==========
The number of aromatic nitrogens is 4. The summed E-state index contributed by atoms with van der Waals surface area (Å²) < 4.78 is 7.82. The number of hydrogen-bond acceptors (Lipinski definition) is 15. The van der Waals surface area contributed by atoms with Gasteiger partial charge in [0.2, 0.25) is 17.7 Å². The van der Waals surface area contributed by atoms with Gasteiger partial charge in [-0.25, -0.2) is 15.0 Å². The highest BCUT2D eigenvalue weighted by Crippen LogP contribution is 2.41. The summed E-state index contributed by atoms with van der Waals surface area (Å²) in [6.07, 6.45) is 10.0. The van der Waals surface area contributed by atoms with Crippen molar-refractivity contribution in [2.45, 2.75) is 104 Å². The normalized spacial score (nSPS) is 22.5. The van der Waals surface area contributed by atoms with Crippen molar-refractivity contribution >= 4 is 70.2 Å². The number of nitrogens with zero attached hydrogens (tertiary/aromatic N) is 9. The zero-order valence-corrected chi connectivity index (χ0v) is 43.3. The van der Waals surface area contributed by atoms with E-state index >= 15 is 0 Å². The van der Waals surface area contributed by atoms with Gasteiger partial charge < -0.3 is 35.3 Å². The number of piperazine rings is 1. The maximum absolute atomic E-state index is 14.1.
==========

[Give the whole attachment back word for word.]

The number of aromatic nitrogens is 4. The summed E-state index contributed by atoms with van der Waals surface area (Å²) < 4.78 is 7.82. The number of hydrogen-bond acceptors (Lipinski definition) is 15. The van der Waals surface area contributed by atoms with Gasteiger partial charge in [0.2, 0.25) is 17.7 Å². The van der Waals surface area contributed by atoms with Gasteiger partial charge in [-0.25, -0.2) is 15.0 Å². The highest BCUT2D eigenvalue weighted by Crippen LogP contribution is 2.41. The summed E-state index contributed by atoms with van der Waals surface area (Å²) in [6.07, 6.45) is 10.0. The van der Waals surface area contributed by atoms with Crippen molar-refractivity contribution in [2.45, 2.75) is 104 Å². The normalized spacial score (nSPS) is 22.5. The van der Waals surface area contributed by atoms with Crippen molar-refractivity contribution >= 4 is 70.2 Å². The number of nitrogens with zero attached hydrogens (tertiary/aromatic N) is 9. The zero-order valence-corrected chi connectivity index (χ0v) is 43.3. The van der Waals surface area contributed by atoms with E-state index >= 15 is 0 Å². The van der Waals surface area contributed by atoms with Gasteiger partial charge < -0.3 is 35.3 Å². The number of piperazine rings is 1. The maximum absolute atomic E-state index is 14.1.